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Posts Tagged ‘phil plait’

It’s time for an Ultimate Showdown.

In July 2010, Phil Plait gave a speech espousing a hippie philosophy of universal love and harmony, in which he called for an end to any expressions of anger and aggression, and declared that the one true path allows only peace and tolerance for all our fellow men, no matter what they believe.

Since then, the skeptical community has been riven between two factions: Phil’s followers of the Light, and the dark and menacing hordes of PZ Myers, whose shrill screams of abuse and condemnation against the wacky and deluded echo around the blogosphere.

Allegiances have been made and broken, and now these two armies prepare to determine once and for all which single immutable philosophy shall dominate all skeptics’ interactions with believers and the public in the future.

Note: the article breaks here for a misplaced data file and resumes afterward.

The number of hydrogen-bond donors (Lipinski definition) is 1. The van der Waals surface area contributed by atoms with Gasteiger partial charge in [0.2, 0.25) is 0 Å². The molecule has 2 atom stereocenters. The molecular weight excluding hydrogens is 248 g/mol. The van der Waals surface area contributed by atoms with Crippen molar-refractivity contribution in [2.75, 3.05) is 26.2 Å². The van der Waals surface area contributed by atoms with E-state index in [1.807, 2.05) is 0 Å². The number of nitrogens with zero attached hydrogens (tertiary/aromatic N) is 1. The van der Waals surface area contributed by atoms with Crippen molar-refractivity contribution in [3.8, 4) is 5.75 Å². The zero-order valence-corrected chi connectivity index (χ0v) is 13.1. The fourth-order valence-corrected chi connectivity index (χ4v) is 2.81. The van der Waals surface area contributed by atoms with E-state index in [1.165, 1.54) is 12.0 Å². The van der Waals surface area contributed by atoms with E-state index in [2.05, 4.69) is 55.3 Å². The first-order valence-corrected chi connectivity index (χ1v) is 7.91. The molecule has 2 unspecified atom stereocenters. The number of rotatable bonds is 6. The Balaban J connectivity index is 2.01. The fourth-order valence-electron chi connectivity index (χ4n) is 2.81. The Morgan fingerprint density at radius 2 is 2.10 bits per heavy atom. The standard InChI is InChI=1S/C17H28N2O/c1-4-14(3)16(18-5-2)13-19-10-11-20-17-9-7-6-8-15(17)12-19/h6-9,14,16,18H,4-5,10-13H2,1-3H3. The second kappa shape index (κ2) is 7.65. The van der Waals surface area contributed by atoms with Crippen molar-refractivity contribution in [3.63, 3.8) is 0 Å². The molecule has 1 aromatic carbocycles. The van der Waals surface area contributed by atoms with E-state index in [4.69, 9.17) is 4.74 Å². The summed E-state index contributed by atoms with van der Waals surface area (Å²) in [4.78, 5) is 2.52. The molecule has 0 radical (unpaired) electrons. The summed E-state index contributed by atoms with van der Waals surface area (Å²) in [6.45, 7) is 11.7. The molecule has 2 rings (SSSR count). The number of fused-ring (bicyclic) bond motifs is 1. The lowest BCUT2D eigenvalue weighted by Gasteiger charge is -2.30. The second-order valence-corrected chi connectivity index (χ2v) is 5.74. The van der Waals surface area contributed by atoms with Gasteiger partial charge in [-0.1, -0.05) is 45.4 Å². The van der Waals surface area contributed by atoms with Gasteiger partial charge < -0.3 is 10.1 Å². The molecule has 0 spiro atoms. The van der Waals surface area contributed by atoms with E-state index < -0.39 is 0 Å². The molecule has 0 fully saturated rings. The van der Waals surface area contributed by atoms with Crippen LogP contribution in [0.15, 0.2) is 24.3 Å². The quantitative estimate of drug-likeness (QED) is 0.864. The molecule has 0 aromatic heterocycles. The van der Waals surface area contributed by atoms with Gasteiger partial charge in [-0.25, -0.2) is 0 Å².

LET BATTLE COMMENCE!!

…Okay, no.

There is a debate going on here, but it’s nothing like as silly and dramatic as it’s often made out to be. It’s not even especially divisive. Most infuriatingly, it’s not an argument with two clearly divided opposing sides. It’s not about Phil vs. PZ, arguing over some contentious philosophical point on which they utterly and irreconcilably disagree.

From what I’ve managed to untangle of the often garbled debate, almost everyone agrees on almost everything. And everyone’s been banging on about it far more than necessary.

I am now going to bang on about it far more than necessary.

 

Setting the scene

The title of Phil’s talk, and the theme which has carried the ongoing discussion since then, was “Don’t Be A Dick”. Phil has observed that “vitriol and venom are on the rise”, and this has prompted him to ask a certain question of his fellow skeptics. This question generally either resonates profoundly with people, or makes them grit their teeth with frustration at the implicit over-simplification.

A show of hands in the room reveals that many of the audience used to believe in something which they don’t any more – “flying saucers, psychic powers, religion, anything like that”. Then he asks this: